Biography of William C. Bacot
Richmond County, NY Biographies





WILLIAM SINCLAIR BACOT, member of the American Society of Civil Engineers, was born at East Orange, N. J., April 19th, in the year 1860.

His family is descended from the French Huguenots, of Touraine, France, who settled in the colony of South Carolina, at Charleston, in the year 1694.

His father, Robert C. Bacot, came north in 1838 and married Mary Gilchrist, likewise of French descent, the granddaughter of John Vacher, a surgeon who served with the Continental army in the Revolution. He took up his residence in New York and subsequently in New Jersey, where he and his family have lived ever since. Robert C. Bacot, following his profession, now holds the position of chief engineer of the Riparian Commission of the state of New Jersey, to which he was appointed in 1865.

William Sinclair Bacot was schooled in Hudson county, New Jersey, and entered Princeton College in the year 1877.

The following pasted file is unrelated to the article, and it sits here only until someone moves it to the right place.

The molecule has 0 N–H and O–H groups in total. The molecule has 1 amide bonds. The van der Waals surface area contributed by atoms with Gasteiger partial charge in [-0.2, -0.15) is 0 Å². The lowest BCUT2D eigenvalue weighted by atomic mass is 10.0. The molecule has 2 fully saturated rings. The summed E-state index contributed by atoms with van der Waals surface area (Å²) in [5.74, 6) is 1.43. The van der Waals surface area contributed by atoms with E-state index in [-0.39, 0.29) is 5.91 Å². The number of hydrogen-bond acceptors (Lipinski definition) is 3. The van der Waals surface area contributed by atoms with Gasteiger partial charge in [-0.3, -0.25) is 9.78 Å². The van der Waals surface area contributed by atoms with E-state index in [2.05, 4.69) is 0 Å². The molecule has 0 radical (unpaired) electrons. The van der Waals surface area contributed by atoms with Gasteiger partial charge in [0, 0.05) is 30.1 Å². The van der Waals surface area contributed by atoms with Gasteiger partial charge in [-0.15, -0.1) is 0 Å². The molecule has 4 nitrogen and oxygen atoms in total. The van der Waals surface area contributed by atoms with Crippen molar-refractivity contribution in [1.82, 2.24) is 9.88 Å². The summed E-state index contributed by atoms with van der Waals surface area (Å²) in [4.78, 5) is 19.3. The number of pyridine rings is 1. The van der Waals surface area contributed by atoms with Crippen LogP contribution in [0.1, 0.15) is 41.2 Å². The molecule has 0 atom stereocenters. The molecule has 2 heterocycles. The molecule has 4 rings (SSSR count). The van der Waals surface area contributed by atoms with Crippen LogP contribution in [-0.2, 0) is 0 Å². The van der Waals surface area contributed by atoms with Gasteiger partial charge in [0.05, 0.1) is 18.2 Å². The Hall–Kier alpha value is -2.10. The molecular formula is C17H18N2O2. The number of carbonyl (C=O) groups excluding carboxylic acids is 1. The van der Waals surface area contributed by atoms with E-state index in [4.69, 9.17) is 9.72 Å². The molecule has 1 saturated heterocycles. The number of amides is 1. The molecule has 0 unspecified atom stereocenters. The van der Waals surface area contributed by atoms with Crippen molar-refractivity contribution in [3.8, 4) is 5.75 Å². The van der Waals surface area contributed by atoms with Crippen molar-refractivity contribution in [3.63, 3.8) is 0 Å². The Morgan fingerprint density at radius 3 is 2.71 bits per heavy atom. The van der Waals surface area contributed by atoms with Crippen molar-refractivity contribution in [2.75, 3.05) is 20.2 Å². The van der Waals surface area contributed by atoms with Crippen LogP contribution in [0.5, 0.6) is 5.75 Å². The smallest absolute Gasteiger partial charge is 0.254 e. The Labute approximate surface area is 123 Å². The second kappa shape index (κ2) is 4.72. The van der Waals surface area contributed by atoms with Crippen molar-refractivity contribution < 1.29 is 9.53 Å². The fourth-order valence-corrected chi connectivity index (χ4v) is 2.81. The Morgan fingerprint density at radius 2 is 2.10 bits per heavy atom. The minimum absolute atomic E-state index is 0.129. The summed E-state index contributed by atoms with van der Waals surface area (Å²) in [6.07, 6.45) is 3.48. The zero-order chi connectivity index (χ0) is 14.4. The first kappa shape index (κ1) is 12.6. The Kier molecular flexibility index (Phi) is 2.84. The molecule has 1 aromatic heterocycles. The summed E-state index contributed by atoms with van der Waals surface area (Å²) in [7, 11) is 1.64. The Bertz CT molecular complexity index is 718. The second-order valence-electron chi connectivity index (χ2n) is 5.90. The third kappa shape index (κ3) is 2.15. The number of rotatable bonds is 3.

After pursuing a course of engineering in that institution he was graduated in the year 1881. Several years later he received from that college the degree of Civil Engineer.

For the first five years after his college career Mr. Bacot devoted his time to the study of engineering, practicing meanwhile in the capacity of assistant on several important public works. He first filled the place of second assistant on the construction of the Hackensack water works under Charles B. Brush, C. E., now vice president of the American Society of Civil Engineers, and afterward as first assistant on the water works of Greenwich, Conn., Mount Vernon, and Fishkill, N. Y. In the course of events he became chief engineer of the last three mentioned works, which position he still holds on those at Greenwich. While so acting many other engineering projects have fallen to his task, prominent among which may be noticed the preliminary planning of the new water supply for the city of Albany, and the construction of a system of Telford roads in the village of Lenox, Mass.

Shortly after the passage of the county roads act in June 1890, he was appointed to the position of county engineer, by the board of supervisors, of Richmond county. The results of his efforts are too well known to need further description.

Mr. Bacot is a Mason, a member of Tompkins Lodge No. 471, F. & A. M., and is also enrolled in the membership of many other organizations on the Island and elsewhere.

From:
Prominent Men of Staten Island 1893
A. Y. Hubbell, Publishers
New York, 1893.


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